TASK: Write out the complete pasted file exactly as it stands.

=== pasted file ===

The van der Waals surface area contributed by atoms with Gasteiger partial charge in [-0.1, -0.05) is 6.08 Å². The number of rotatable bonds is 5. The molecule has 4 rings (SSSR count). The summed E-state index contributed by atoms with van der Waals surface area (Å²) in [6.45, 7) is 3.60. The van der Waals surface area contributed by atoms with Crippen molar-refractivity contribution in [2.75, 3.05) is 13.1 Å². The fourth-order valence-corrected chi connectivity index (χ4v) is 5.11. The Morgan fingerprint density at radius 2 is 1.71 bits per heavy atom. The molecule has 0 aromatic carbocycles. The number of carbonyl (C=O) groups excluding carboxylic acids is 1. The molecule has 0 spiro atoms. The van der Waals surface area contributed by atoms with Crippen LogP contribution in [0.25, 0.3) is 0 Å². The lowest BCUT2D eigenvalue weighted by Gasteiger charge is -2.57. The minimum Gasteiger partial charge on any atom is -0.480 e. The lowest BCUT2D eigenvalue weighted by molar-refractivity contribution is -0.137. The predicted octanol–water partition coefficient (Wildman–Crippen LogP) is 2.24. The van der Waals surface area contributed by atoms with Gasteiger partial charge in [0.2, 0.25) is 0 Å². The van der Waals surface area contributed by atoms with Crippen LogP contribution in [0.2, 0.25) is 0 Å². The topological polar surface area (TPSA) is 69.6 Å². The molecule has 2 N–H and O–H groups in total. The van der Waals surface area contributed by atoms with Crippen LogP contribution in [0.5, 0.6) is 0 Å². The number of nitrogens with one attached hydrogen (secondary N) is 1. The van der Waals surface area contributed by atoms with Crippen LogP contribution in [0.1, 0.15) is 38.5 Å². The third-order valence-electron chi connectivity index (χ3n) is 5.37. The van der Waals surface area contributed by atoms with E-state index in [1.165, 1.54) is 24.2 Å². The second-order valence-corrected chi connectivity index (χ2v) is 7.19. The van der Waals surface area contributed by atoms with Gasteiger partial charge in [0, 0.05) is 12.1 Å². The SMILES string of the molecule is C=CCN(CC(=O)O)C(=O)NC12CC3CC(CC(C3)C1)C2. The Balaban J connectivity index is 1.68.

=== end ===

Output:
The van der Waals surface area contributed by atoms with Gasteiger partial charge in [-0.1, -0.05) is 6.08 Å². The number of rotatable bonds is 5. The molecule has 4 rings (SSSR count). The summed E-state index contributed by atoms with van der Waals surface area (Å²) in [6.45, 7) is 3.60. The van der Waals surface area contributed by atoms with Crippen molar-refractivity contribution in [2.75, 3.05) is 13.1 Å². The fourth-order valence-corrected chi connectivity index (χ4v) is 5.11. The Morgan fingerprint density at radius 2 is 1.71 bits per heavy atom. The molecule has 0 aromatic carbocycles. The number of carbonyl (C=O) groups excluding carboxylic acids is 1. The molecule has 0 spiro atoms. The van der Waals surface area contributed by atoms with Crippen LogP contribution in [0.25, 0.3) is 0 Å². The lowest BCUT2D eigenvalue weighted by Gasteiger charge is -2.57. The minimum Gasteiger partial charge on any atom is -0.480 e. The lowest BCUT2D eigenvalue weighted by molar-refractivity contribution is -0.137. The predicted octanol–water partition coefficient (Wildman–Crippen LogP) is 2.24. The van der Waals surface area contributed by atoms with Gasteiger partial charge in [0.2, 0.25) is 0 Å². The van der Waals surface area contributed by atoms with Crippen LogP contribution in [0.2, 0.25) is 0 Å². The topological polar surface area (TPSA) is 69.6 Å². The molecule has 2 N–H and O–H groups in total. The van der Waals surface area contributed by atoms with Crippen LogP contribution in [0.5, 0.6) is 0 Å². The number of nitrogens with one attached hydrogen (secondary N) is 1. The van der Waals surface area contributed by atoms with Crippen LogP contribution in [0.1, 0.15) is 38.5 Å². The third-order valence-electron chi connectivity index (χ3n) is 5.37. The van der Waals surface area contributed by atoms with E-state index in [1.165, 1.54) is 24.2 Å². The second-order valence-corrected chi connectivity index (χ2v) is 7.19. The van der Waals surface area contributed by atoms with Gasteiger partial charge in [0, 0.05) is 12.1 Å². The SMILES string of the molecule is C=CCN(CC(=O)O)C(=O)NC12CC3CC(CC(C3)C1)C2. The Balaban J connectivity index is 1.68.